~Supported by the Manitoba Mental Health Research Foundation. 2Requests for reprints should be addressed to Gary E. Rockman.

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gested that this sensitivity was related to the effects of prenatal ethanol exposure on NE and/or 5-HT systems. Finally, it is important to emphasize that this greater sensitivity to zimelidine occurred in animals without obvious physical defects, suggesting that the teratogenic effects are subtle. Consequently, it is possible that the resulting abnormalities from low to moderate levels of prenatal ethanol exposure may be covert until the organism is in a situation which would cause the "weak link'" of the system to show itself. This may occur as a result of various "'challenges" in adulthood as noted in the research described previously [e.g., stress challenge, drug challenge, ethanol challenge (5, 6, 1 l, 26)1. The present study was done in an effort to determine the effects of moderate doses of prenatal ethanol on subsequent response to ethanol in an open field. Rats exposed to ethanol prenatally should exhibit a differential response to ethanol as adults than nonexposed controls. The effects of moderate doses of ethanol, which reflect the typical social drinker, have not been studied extensively. In addition, to approximate a more "'normal" situation, the present author has recently developed a voluntal y fiee-choice method of prenatal ethanol exposure ( 11 ) which reduces and/or eliminates the inherent difficulties of forced-choice methods. In the present study, rats which had been prenatally exposed to moderate doses of ethanol (3-4 g/kg) were injected at 30 days of age with either ethanol ( 1.0 g/kg) or saline before behavioural testing. Open-field behavioural measures included: step-down latency, ambulation, rearing, and number of boli. METHOD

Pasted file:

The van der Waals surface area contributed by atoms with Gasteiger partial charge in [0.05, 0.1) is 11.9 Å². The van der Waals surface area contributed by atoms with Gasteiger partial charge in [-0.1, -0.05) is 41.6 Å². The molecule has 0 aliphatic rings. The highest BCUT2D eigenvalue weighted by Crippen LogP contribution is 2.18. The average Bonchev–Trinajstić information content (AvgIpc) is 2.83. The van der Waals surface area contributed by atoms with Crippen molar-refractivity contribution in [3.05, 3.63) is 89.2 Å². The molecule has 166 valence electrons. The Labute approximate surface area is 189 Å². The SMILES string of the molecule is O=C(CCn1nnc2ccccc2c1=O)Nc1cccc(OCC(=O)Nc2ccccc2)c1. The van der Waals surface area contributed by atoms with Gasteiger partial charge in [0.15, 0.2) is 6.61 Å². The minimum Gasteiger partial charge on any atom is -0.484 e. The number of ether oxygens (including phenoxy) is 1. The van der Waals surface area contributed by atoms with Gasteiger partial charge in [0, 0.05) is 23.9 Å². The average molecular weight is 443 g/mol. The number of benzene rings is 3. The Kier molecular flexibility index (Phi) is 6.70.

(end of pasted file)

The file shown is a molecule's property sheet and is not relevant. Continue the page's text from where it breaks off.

Subiect~ Forty male and 40 female Holtzman rats were used to breed the offspring of which 70 males (10 groups, n = 7 ) were used in the experiment. The females and males were housed at a ratio of 1:1 for purposes of impregnation. The first day of pregnancy was determined by the presence of a sperm plug, after which females were place in a standard cage housing and randomly assigned to the various experimental and control groups.

Procedure Prenatal ethanol exposure. All of the dams in the five experimental groups were exposed to 0.4% saccharin/water (w/v) solution throughout the entire gestation. However, the groups differed in the timing of ethanol exposure, Groups were exposed to ethanol during either the first trimester (days 1-7), the second trimester (days 8-14), the third trimester (days 14-21 ), or throughout the entire gestational period (Days 1-21). The Control group was exposed to saccharin/water (0.4%), they were not exposed to ethanol prenatally. A final group of females was used as crossfoster dams and received water only throughout gestation. The ethanol/saccharin mixture and the saccharin only mixture were presented by free-choice between the solution and water, rather than by forced-choice or intubation (11). The procedure for the free-choice method was as follows: Animals were presented with two tubes, one containing water, and the other containing either the ethanol solution (4% v/v in 0.4% Saccharin w/v) or the 0.4 (w/v) Saccharin solution only. The side of presentation of the solutions was altered daily to eliminate the possibility of formation of a position preference. The dams were weighed daily and presented with between 30 to 55 milliliters of ethanol/saccharin solution to result in a daily level of consumption between 3M- g/kg of ethanol, or a comparable volume of Saccharin only solution. Females not consuming sufficient levels of either solution were excluded from the study. It is important to note that this method of prenatal ethanol exposure does not interfere with food and water consumption (11). Thus, the confounding effects of malnutrition